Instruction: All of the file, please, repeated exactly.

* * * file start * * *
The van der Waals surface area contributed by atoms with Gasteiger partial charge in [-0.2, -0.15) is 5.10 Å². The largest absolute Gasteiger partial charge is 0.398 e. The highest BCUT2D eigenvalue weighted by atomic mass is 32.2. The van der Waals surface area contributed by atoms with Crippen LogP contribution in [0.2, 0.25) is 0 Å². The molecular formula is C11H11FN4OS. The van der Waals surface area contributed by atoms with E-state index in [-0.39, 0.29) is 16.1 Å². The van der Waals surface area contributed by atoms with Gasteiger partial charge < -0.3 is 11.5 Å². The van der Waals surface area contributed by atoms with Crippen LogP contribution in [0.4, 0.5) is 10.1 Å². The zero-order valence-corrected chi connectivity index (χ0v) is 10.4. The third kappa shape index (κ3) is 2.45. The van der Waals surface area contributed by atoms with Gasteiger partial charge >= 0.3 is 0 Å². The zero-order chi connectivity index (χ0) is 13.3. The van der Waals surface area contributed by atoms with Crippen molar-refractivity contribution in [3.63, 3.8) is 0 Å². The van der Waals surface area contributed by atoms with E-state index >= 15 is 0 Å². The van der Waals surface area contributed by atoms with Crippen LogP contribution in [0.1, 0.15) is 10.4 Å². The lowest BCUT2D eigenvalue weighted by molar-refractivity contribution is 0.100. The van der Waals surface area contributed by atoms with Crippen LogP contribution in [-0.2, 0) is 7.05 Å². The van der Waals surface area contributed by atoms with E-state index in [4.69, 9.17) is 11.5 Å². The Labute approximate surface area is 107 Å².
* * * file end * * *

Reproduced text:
The van der Waals surface area contributed by atoms with Gasteiger partial charge in [-0.2, -0.15) is 5.10 Å². The largest absolute Gasteiger partial charge is 0.398 e. The highest BCUT2D eigenvalue weighted by atomic mass is 32.2. The van der Waals surface area contributed by atoms with Crippen LogP contribution in [0.2, 0.25) is 0 Å². The molecular formula is C11H11FN4OS. The van der Waals surface area contributed by atoms with E-state index in [-0.39, 0.29) is 16.1 Å². The van der Waals surface area contributed by atoms with Gasteiger partial charge < -0.3 is 11.5 Å². The van der Waals surface area contributed by atoms with Crippen LogP contribution in [0.4, 0.5) is 10.1 Å². The zero-order valence-corrected chi connectivity index (χ0v) is 10.4. The third kappa shape index (κ3) is 2.45. The van der Waals surface area contributed by atoms with Gasteiger partial charge >= 0.3 is 0 Å². The zero-order chi connectivity index (χ0) is 13.3. The van der Waals surface area contributed by atoms with Crippen molar-refractivity contribution in [3.63, 3.8) is 0 Å². The van der Waals surface area contributed by atoms with E-state index >= 15 is 0 Å². The van der Waals surface area contributed by atoms with Crippen LogP contribution in [0.1, 0.15) is 10.4 Å². The lowest BCUT2D eigenvalue weighted by molar-refractivity contribution is 0.100. The van der Waals surface area contributed by atoms with Crippen LogP contribution in [-0.2, 0) is 7.05 Å². The van der Waals surface area contributed by atoms with E-state index in [4.69, 9.17) is 11.5 Å². The Labute approximate surface area is 107 Å².